12:43 pm Mar. 11, 2011
Each day, the New York tabloids vie to sell readers at the newsstands on outrageous headlines, dramatic photography, and, occasionally, great reporting. Who is today's winner?
The New York Post: Since I'm a little late to this, I won't spend a ton of time going over the finer details of yesterday's indictment of Brooklyn state senator Carl Kruger on charges of taking bribes and money laundering. But I would like to spend a lot of time on the way the Post spins the story today, starting with the front page but dipping into the article.
"BRIBE & GROOM" reads the main hed in a box at the bottom of the page. "Pol, secret gay lover arrested."
The "secret gay lover" they mean is Michael Turano, who lived with his brother, Gerard, and his mother Dorothy, at a house in Mill Basin the complaint pretty much says Kruger lived at full-time, too. Only Michael is under arrest, and it was he, according to the allegations, who set up accounts that would be used to receive bribes and kickbacks.
To give you a sense of how different this sale is from everyone else's, consider the headline on The New York Times' front page today: "Graft Charges Depict Senator's Lavish Lifestyle." Somewhat teasingly for anyone who's seen the post, Michael Barbaro and Nick Confessore write that the complaint "unlocked many of the mysteries of [Kruger's] life—but deepened others." Read this from the jump of the Times story:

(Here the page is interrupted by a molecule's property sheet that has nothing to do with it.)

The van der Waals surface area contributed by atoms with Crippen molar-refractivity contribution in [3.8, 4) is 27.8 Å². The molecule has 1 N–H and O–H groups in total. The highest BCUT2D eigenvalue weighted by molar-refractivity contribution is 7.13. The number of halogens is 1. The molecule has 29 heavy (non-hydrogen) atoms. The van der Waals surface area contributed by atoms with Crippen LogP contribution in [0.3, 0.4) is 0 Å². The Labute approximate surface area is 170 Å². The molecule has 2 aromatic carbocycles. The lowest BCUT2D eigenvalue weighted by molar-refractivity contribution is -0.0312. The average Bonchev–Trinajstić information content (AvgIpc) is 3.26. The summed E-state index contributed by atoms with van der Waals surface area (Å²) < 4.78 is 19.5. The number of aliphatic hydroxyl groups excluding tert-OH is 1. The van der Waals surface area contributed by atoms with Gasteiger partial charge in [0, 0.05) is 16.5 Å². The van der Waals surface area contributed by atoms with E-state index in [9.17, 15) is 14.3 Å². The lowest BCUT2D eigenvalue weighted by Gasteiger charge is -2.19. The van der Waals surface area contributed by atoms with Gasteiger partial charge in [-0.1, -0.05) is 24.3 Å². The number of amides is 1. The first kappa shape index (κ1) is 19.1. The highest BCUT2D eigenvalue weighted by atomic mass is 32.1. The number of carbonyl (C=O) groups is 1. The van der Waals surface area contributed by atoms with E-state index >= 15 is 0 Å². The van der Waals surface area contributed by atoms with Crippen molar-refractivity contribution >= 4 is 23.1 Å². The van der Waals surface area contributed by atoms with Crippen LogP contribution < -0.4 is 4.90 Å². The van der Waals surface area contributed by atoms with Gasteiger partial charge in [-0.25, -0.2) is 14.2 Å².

He has also faced unusually intense criticism from gay rights activists for his 2009 vote against a Senate bill legalizing same-sex marriage. Activists traveled last year to the Turano residence and the Brooklyn home of Mr. Kruger’s sister, protesting loudly and saying Mr. Kruger himself was gay. Mr. Kruger has said he is not gay.
Two activists also crashed an evening fund-raiser Mr. Kruger held last March at an Albany hotel, presenting themselves as guests of one of the co-hosts, Mr. Sampson. As a dozen or so lobbyists and donors—ticket prices topped out at $9,500, the maximum legal donation to a senator’s campaign—snacked on chicken and pasta, the activists berated Mr. Kruger.
Neighbors interviewed on Thursday said they were offended by the visits from the gay rights protesters, with their placards and chants.
Here's how the Post leads the story:
Closeted Brooklyn state Sen. Carl Kruger, a Democratic powerhouse, traded political favors for more than $1 million in bribes over the last five years—which his live-in boyfriend helped launder, the feds charged yesterday.
So, strike one. Here is what the complaint says about Kruger's relationship with Michael Turano: